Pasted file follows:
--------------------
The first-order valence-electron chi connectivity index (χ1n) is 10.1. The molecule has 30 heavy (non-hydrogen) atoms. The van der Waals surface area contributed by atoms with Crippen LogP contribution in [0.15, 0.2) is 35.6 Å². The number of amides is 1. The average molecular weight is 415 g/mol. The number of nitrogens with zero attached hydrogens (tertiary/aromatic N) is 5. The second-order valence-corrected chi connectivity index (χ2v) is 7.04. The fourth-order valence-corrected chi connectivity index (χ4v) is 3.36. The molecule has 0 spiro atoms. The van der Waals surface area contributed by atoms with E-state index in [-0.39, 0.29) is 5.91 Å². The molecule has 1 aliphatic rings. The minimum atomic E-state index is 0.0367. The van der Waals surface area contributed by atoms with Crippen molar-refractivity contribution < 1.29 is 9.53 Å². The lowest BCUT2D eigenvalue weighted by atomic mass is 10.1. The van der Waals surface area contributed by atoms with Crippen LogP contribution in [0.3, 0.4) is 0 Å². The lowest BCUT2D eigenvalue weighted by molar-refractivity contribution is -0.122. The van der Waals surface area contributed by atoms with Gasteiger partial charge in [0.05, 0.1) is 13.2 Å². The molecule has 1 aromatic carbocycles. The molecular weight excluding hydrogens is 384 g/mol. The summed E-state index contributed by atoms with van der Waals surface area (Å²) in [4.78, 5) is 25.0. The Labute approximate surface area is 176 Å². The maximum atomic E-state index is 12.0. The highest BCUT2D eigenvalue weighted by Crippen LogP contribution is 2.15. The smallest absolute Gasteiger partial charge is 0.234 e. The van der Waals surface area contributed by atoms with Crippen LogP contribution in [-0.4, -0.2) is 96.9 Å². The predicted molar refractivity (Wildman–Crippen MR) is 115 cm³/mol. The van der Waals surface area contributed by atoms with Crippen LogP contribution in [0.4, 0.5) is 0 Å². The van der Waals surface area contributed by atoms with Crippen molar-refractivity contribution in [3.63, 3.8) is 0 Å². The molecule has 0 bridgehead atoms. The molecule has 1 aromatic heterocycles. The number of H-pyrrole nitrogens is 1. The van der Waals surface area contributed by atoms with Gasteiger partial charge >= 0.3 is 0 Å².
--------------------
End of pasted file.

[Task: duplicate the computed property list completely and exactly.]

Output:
The first-order valence-electron chi connectivity index (χ1n) is 10.1. The molecule has 30 heavy (non-hydrogen) atoms. The van der Waals surface area contributed by atoms with Crippen LogP contribution in [0.15, 0.2) is 35.6 Å². The number of amides is 1. The average molecular weight is 415 g/mol. The number of nitrogens with zero attached hydrogens (tertiary/aromatic N) is 5. The second-order valence-corrected chi connectivity index (χ2v) is 7.04. The fourth-order valence-corrected chi connectivity index (χ4v) is 3.36. The molecule has 0 spiro atoms. The van der Waals surface area contributed by atoms with E-state index in [-0.39, 0.29) is 5.91 Å². The molecule has 1 aliphatic rings. The minimum atomic E-state index is 0.0367. The van der Waals surface area contributed by atoms with Crippen molar-refractivity contribution < 1.29 is 9.53 Å². The lowest BCUT2D eigenvalue weighted by atomic mass is 10.1. The van der Waals surface area contributed by atoms with Crippen LogP contribution in [0.3, 0.4) is 0 Å². The lowest BCUT2D eigenvalue weighted by molar-refractivity contribution is -0.122. The van der Waals surface area contributed by atoms with Gasteiger partial charge in [0.05, 0.1) is 13.2 Å². The molecule has 1 aromatic carbocycles. The molecular weight excluding hydrogens is 384 g/mol. The summed E-state index contributed by atoms with van der Waals surface area (Å²) in [4.78, 5) is 25.0. The Labute approximate surface area is 176 Å². The maximum atomic E-state index is 12.0. The highest BCUT2D eigenvalue weighted by Crippen LogP contribution is 2.15. The smallest absolute Gasteiger partial charge is 0.234 e. The van der Waals surface area contributed by atoms with Crippen LogP contribution in [-0.4, -0.2) is 96.9 Å². The predicted molar refractivity (Wildman–Crippen MR) is 115 cm³/mol. The van der Waals surface area contributed by atoms with Crippen LogP contribution in [0.4, 0.5) is 0 Å². The van der Waals surface area contributed by atoms with Crippen molar-refractivity contribution in [3.63, 3.8) is 0 Å². The molecule has 0 bridgehead atoms. The molecule has 1 aromatic heterocycles. The number of H-pyrrole nitrogens is 1. The van der Waals surface area contributed by atoms with Gasteiger partial charge >= 0.3 is 0 Å².